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NAFTA is dead. Long live NAFTA

North America Trade Trump-1

President Donald Trump speaks as he announces a revamped North American free trade deal, in the Rose Garden of the White House in Washington, Monday, Oct. 1, 2018. The new deal, reached just before a midnight deadline imposed by the U.S., will be called the United States-Mexico-Canada Agreement, or USMCA. It replaces the 24-year-old North American Free Trade Agreement, which President Donald Trump had called a job-killing disaster. (AP Photo/Pablo Martinez Monsivais)


Wednesday, October 3, 2018

On Monday President Donald Trump announced the end of NAFTA, the trade agreement he's repeatedly called a "disaster" for U.S. workers, and hailed its successor, the United States-Mexico-Canada Agreement, as the greatest trade deal ever seen. As you might therefore expect, the new agreement is just a lightly tweaked version of the old. Despite the president's theatrics, NAFTA lives on.

That's good — because, far from being a disaster, free trade across North America serves the interests of all three countries. But Trump's USMCA has a downside. It was achieved only after months of needless economic uncertainty and the trashing of America's reputation as a reliable partner.

One main change is new rules on cars. To qualify for tariff-free access, 75 percent of the content of imports must be produced within North America, up from 62.5 percent under NAFTA; in addition, 40 percent of the content must be attributable to workers making at least $16 an hour. Neither point will have much effect on prevailing patterns of trade.

The administration had previously made much of NAFTA's dispute-settlement procedures, complaining that they infringe U.S. sovereignty and put U.S. companies at a disadvantage. One of the three methods, the so-called Chapter 11 investor-state dispute settlement system, will be scaled back, but the other two will be essentially unchanged.

The new deal includes rules to prevent countries from deliberately weakening their currencies in order to gain a trade advantage. Fine — but the U.S., Canada and Mexico haven't done that, so it makes no difference. Protection for intellectual property will be improved — adopting measures from the Trans-Pacific Partnership, which Trump denounced and abandoned on his first day in office. And Canada has agreed to a modest liberalization of its bizarre system of dairy quotas and prices — so some U.S. farmers will sell more milk.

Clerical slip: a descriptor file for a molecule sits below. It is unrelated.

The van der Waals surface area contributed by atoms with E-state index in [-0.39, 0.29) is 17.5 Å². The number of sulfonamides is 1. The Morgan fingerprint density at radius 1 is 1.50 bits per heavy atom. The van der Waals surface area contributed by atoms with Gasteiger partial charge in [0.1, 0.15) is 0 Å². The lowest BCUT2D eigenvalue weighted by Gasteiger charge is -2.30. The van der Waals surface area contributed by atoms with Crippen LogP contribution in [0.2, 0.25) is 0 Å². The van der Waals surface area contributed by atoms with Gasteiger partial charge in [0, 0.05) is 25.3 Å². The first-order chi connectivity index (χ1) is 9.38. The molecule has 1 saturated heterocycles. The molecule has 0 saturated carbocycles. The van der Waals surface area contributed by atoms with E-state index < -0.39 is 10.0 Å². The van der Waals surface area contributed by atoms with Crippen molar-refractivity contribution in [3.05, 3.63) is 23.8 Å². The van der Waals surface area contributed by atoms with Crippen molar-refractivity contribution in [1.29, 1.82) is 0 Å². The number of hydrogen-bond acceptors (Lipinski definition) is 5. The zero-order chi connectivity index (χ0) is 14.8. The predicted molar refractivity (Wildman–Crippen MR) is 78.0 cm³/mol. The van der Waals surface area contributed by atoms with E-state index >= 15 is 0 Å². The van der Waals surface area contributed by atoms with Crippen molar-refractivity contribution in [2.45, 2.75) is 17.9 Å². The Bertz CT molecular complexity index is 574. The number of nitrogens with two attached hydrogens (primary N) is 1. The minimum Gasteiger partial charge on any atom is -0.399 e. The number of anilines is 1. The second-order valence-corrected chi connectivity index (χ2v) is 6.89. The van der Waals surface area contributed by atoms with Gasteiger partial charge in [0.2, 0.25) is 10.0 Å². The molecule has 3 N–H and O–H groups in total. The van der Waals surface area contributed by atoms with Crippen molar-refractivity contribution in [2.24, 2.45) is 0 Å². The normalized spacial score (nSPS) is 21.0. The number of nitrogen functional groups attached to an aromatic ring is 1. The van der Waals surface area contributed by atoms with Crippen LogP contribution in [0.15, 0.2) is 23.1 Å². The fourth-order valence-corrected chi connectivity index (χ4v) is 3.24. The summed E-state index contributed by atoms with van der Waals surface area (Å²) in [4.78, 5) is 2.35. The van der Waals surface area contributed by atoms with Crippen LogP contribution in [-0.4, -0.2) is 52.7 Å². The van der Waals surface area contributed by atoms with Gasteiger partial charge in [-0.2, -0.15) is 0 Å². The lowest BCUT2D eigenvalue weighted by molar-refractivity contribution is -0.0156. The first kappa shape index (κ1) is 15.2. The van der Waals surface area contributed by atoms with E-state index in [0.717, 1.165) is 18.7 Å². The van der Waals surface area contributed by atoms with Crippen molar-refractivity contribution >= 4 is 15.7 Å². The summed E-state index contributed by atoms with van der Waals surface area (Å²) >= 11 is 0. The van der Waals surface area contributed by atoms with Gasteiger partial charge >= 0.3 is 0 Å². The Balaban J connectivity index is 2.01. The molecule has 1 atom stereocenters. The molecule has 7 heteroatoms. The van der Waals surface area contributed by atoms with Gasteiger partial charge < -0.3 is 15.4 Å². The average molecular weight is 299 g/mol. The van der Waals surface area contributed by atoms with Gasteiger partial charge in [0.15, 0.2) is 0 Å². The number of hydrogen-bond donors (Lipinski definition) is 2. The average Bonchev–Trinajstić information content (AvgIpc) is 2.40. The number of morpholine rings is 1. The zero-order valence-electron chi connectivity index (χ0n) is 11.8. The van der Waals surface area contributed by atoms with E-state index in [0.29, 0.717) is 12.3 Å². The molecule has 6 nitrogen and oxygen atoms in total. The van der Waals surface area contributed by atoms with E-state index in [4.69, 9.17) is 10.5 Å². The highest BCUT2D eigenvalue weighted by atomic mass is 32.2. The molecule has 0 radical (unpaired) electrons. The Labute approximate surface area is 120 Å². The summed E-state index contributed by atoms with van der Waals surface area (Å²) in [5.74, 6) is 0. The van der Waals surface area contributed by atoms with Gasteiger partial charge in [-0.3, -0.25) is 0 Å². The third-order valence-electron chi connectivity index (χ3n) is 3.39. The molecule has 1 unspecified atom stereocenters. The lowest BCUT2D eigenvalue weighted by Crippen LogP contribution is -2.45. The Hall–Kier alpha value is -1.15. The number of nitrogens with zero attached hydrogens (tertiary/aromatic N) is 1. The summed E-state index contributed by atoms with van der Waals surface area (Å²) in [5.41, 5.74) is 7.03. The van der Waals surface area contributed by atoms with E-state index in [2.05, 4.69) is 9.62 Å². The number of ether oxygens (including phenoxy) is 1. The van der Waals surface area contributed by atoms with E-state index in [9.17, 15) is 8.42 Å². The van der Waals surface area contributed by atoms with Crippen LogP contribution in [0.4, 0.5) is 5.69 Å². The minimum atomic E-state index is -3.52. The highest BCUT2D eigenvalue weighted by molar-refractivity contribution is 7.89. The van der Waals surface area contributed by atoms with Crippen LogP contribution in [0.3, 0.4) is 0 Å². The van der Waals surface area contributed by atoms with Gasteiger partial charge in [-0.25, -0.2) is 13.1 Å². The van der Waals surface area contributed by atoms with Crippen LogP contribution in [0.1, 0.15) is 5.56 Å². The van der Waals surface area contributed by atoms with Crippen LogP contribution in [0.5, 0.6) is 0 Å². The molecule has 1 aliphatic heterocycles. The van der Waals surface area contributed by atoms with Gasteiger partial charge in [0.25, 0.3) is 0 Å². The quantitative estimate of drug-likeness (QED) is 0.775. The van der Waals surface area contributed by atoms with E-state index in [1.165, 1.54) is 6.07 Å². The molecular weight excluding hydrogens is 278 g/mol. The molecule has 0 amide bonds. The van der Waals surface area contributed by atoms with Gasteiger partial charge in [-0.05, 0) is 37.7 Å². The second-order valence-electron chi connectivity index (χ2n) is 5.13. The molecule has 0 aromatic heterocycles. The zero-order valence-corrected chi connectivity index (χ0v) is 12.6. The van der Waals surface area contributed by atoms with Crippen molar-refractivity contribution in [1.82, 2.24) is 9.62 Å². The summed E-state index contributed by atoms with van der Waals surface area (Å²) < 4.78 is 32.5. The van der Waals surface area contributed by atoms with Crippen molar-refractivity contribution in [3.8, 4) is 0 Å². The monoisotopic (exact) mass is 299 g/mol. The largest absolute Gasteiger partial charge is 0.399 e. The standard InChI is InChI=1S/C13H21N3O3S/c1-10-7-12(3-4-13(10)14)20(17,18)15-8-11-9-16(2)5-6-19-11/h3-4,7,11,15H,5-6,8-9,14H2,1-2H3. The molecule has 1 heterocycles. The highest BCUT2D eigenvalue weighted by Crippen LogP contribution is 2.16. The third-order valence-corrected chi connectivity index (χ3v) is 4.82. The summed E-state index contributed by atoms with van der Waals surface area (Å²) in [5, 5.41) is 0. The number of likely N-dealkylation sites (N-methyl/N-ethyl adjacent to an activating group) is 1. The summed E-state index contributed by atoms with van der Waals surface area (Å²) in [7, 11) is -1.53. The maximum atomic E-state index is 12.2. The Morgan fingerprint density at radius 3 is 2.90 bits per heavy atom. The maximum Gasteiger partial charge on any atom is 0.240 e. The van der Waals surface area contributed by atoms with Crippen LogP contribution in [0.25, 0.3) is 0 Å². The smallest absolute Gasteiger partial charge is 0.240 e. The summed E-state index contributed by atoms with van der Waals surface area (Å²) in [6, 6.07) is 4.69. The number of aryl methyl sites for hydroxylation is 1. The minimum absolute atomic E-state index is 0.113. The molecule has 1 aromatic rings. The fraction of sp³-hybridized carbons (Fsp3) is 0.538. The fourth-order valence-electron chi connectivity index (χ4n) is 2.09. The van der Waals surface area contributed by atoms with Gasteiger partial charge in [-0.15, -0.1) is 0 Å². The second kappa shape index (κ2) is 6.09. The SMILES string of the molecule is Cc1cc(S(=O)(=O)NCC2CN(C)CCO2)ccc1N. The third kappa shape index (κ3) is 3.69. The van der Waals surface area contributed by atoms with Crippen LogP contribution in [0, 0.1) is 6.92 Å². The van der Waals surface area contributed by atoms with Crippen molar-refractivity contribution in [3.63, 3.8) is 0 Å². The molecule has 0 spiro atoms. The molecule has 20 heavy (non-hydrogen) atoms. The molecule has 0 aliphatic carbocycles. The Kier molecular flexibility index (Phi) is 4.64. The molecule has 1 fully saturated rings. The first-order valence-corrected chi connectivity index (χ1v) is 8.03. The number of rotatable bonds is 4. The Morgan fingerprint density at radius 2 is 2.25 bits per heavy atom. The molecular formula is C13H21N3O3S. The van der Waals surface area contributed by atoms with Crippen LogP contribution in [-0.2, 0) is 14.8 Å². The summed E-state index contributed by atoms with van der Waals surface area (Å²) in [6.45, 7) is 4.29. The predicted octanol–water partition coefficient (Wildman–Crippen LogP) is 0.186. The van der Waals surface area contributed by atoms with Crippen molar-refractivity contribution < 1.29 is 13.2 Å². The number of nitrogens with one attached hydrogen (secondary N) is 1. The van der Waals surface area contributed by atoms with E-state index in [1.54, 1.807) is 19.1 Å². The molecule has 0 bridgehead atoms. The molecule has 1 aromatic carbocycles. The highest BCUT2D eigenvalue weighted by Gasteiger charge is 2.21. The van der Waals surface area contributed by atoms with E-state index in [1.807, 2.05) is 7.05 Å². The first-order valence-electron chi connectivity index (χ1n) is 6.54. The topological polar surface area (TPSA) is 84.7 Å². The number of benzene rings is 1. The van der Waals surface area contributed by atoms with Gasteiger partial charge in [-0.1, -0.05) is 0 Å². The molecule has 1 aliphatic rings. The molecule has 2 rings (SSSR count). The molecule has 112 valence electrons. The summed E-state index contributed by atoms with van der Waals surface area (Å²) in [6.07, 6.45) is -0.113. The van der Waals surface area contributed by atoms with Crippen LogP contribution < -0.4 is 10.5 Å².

Going into the talks, the U.S. had called for a sunset clause requiring the deal to lapse after five years unless renewed. USMCA includes a 16-year sunset, with reviews every six years that can reset the clock. In effect, under USMCA, the sun need never set — just as with NAFTA.

Some of the tweaks in USMCA are good, some not so good, but the new pact mostly affirms the existing arrangements. Given the current cease-fire in Trump's trade war with Europe, the administration's trade complaints will focus more exclusively on China. (It's notable that USMCA gestures in that direction, by barring members from negotiating trade deals with so-called non-market economies.) A worsening breakdown in U.S.-China relations now poses the biggest threat to global prosperity.

In coming to terms with China on trade and other issues, the U.S. will need the support of its allies, so it's good that Trump has backed away from his trade fights with Mexico, Canada and Europe. But his aggressive and unruly posturing has done great harm nonetheless. The president has sent the message that he disdains alliances, sees the world in zero-sum terms, and cannot be trusted. The main result of his sound and fury over NAFTA is diminished U.S. sway in the world.

Bloomberg Opinion


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